"School was fine, but what I was really excited about was starting to work on an apron I am making. I had washed and dried the fabric yesterday. Today I was able to cut out the whole thing so tomorrow afternoon I will be ready to begin sewing." (pg.94)

Dad's first sentence was great!  His second sentence....well, let's say that I doubt anyone can find a correlation let alone causation between skills in Algebra and salvation status.  I hate to think that there are kids and teens out there that believe that being saved makes you better at skills you struggle at. 

Now...Morgan.  The Maxwells are reinforcing the worst excesses of CP/QF homeschooling for daughters in a few sentences. In the first conversation, she had no memory of anything she did in school.  In the second conversation, nothing she did in school is as fascinating as discussing the symbol of domestic femininity that she's making as a budding young woman.  I have the bona fides of an accomplished homemaker; I can make clothing, grow a garden, preserve the produce, raise a baby, and build kitchen organizers from scratch.   My parents taught me how to keep a home - and they would have been horrified at the implication that the only way to learn housekeeping skills is to cut back on academic accomplishments.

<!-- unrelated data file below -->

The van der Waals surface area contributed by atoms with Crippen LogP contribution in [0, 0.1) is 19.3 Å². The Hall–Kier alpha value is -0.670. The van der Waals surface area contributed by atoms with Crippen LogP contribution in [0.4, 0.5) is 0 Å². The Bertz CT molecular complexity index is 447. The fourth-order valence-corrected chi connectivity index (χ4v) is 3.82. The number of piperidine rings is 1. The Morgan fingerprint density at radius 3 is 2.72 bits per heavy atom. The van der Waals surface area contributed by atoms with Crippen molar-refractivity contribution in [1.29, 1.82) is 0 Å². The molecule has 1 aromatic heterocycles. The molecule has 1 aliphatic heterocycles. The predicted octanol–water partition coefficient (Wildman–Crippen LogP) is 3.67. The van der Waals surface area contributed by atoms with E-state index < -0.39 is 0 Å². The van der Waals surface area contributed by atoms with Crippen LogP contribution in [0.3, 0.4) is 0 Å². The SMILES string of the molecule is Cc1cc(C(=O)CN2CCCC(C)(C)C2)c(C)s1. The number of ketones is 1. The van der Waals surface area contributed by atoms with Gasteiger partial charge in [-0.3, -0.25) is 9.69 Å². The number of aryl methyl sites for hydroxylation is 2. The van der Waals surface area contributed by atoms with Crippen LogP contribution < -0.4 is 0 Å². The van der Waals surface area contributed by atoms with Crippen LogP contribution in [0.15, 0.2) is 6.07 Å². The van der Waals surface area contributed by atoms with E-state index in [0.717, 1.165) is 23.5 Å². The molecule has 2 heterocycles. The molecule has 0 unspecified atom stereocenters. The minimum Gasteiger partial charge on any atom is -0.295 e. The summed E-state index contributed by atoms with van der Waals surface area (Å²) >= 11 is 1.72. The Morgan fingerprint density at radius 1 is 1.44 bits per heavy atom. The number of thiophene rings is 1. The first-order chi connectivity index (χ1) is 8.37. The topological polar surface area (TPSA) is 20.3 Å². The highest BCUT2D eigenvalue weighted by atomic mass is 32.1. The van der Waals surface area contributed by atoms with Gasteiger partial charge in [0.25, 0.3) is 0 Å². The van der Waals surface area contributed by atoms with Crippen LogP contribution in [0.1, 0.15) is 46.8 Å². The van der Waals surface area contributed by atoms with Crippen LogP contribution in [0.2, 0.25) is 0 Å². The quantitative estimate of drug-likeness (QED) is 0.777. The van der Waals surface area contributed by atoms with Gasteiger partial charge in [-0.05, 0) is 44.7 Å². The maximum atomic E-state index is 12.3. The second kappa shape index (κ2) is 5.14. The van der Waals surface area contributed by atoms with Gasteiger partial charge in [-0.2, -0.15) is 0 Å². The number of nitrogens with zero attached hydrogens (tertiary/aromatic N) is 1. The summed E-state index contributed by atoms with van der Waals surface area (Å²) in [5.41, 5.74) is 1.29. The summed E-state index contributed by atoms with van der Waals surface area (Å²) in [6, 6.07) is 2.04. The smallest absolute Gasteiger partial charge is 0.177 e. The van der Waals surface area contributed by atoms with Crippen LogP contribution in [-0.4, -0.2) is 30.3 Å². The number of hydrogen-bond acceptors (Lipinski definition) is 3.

Ironically, Teri Maxwell should have been allowed to write Morgan's dialogue.  She would have realized that even a detailed farmhouse apron doesn't take that long to cut out - and that the most time-consuming part of preparing fabric is ironing the laundered fabric.

Once the kids have entertained their dad for a few minutes, the family can launch into the only subject left:

Then Hunter introduces another topic for discussion: " Dad and Mom, I'd like to tell you what the Lord has been teaching me through my Bible time in the morning. I'm reading in Jeremiah, and it is so convicting. I wonder if there aren't a lot of similarities between today and Bible-time Israel."

"Son," Dad responds. " I have felt the same thing as when I read Jeremiah. Whenever I read that book, I come away so amazed at God's patience with Israel and then with the world today."

Morgan chimes in: "Dad, do you think God could be running out of patience with mankind?"

"He certainly would be justified if he is. It is amazing how little interest people have in the Lord Jesus or anything that has to do with the Bible.." (pg. 94-95)